2.  Peter Wilson // May 19, 2022 at 5:21 am // ReplyHi Paul!
    I doff my cap to you! You have answered a riddle for me! I couldn’t grasp Rom 2:13 until you’ve explained it in your writing here! Not only that, I also didn’t know this:“Since we are justified by faith, and the law is not of faith (Gal. 3:12), no one can ever be justified by keeping the law!”It matters not how simple something may be. Until the Lord lifts the veil, we are blind to it! I was blind but now I see! 🙈🫣😀 You’ve now removed another stumbling block that anti-grace people can use against us! I give you 12 out of 10 for posting these truths!
    👏👏👏👏👏 ⭐️⭐️⭐️⭐️⭐️Thanks Mate! 👍
  3.  Mike Cara // May 19, 2022 at 5:39 am // Reply“ God has judged you righteous and not guilty of sin.” Do you think it’s morally right for a judge to judge you righteous and not guilty of sin when you in fact are guilty of sin? I guess one could say that Jesus paid for that sin, but if he paid for it then we’re not judged righteous… We are judged guilty in the debt paid…
  4.  LJP // May 19, 2022 at 9:22 am // ReplyThe word for law in these verses means God’s instruction or teaching. I would say it’s God showing us His ways…His love, His grace, His completed work. Verse 15 goes on to say “the law written in their hearts”, which I believe further confirms that he’s not referring to Mosaic law. Matthew 4:4 says “Man shall not live by bread alone, but by every word that proceeds from the mouth of God”. This is how Jesus lived, a living relationship with a living Father, not a dead relationship with stone tablets.
    •  Paul Ellis // May 19, 2022 at 10:00 am // ReplyHi LJP, from the context it seems that Paul is referring to “the Law of Moses” (see verse 12) which the Gentiles do not have (verse 14) except in the form of a moral conscience (verse 15). He’s speaking about the law of the Jews, “The Jews have the Law” (12), and how they boast in their ability to keep it (17). He calls them out on this. “You’re all talk and no action.”It does not help that the law written on our hearts has two different meanings in scripture. When Paul speaks of the Gentiles having a kind of law written in their hearts, he is referring to the conscience we inherited from Adam (Rom. 2:14–15). In contrast, the law that God writes on the hearts of his children refers to the indwelling Spirit (a.k.a. the law of the Spirit of life) and the believer’s union with Christ (Jer. 31:33–34, Heb. 8:10, 10:16). More here.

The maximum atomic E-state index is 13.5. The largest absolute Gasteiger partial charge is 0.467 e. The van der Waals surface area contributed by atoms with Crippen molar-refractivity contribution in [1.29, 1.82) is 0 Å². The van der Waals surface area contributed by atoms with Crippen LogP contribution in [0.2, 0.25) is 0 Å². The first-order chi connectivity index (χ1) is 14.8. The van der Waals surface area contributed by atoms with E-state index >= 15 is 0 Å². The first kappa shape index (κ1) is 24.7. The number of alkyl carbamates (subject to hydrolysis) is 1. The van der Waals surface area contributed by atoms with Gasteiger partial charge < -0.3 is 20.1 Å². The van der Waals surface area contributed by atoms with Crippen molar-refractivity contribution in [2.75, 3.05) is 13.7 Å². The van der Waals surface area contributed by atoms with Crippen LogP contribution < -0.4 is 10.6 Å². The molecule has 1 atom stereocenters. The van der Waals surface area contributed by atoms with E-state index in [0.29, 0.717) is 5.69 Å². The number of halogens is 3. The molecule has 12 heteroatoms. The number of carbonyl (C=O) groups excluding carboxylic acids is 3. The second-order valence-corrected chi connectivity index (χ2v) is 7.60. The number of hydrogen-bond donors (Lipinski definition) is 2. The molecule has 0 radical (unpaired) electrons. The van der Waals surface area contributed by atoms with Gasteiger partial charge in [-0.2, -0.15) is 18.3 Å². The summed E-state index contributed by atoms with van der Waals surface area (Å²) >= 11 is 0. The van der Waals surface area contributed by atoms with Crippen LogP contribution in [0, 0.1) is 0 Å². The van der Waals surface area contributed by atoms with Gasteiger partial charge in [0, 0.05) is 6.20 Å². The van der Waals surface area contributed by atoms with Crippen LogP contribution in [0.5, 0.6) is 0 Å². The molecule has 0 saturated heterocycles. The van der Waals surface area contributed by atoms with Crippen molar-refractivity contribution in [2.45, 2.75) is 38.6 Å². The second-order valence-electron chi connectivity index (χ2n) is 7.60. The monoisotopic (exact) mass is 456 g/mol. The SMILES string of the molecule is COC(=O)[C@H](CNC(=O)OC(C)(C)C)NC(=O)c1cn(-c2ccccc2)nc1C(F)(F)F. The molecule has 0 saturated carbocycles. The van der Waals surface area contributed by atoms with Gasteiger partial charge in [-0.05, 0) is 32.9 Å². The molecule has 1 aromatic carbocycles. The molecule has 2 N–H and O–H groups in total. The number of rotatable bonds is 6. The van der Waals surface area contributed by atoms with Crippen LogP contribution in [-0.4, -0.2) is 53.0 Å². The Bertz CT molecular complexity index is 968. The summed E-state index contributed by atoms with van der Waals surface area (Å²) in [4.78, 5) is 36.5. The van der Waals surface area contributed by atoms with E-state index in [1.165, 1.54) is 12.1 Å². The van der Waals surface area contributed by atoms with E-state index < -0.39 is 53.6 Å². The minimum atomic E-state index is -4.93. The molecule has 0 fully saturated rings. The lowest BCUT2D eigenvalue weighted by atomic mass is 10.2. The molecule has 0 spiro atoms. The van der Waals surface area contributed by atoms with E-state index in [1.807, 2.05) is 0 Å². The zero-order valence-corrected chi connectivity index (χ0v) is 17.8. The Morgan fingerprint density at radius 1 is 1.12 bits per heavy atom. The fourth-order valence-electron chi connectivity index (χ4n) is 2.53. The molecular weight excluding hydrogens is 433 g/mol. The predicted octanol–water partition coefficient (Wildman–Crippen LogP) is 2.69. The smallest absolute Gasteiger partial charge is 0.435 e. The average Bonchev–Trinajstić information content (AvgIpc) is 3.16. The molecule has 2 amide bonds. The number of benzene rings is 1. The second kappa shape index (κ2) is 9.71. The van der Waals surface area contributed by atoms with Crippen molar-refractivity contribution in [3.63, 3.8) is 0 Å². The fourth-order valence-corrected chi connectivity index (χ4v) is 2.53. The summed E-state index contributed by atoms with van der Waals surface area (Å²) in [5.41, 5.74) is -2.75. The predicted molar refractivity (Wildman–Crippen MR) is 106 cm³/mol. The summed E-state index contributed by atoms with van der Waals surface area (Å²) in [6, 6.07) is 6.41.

5.  megagenius // May 19, 2022 at 10:45 am // ReplyThe law was given to press us into God so we could be justified by grace through faith in Christ Jesus.
  6.  Alex // May 20, 2022 at 2:06 am // ReplyAs Dr. Ellis has written, our salvation (justification) is entirely of God. It is by grace through faith and not of any works. But, after justification, and in our process in being conformed to the image of our Lord Jesus, James (1:22) states we are to be doers of the word and not hearers only. Do we then apply God’s moral laws and righteous character in our lives as we mature and grow in our daily sanctification walk?The root of our salvation is always faith/grace, but then the proof/results of that saving faith is to bear fruit and works that glorify and honor God. I assume our good works manifest in repentance, obedience to God’s word, belief in Jesus, and to love God and our neighbors. So, is there a difference between our justification by faith alone, and then our call to progress in sanctification and to pursue righteousness as we grow into the image of Jesus?Someone has said that we work out what Jesus has worked in. I assume that this is what is meant in Phil 2:12 to “work out your salvation”, and in James 2:24 when it says a man is “justified by works, and not by faith alone”?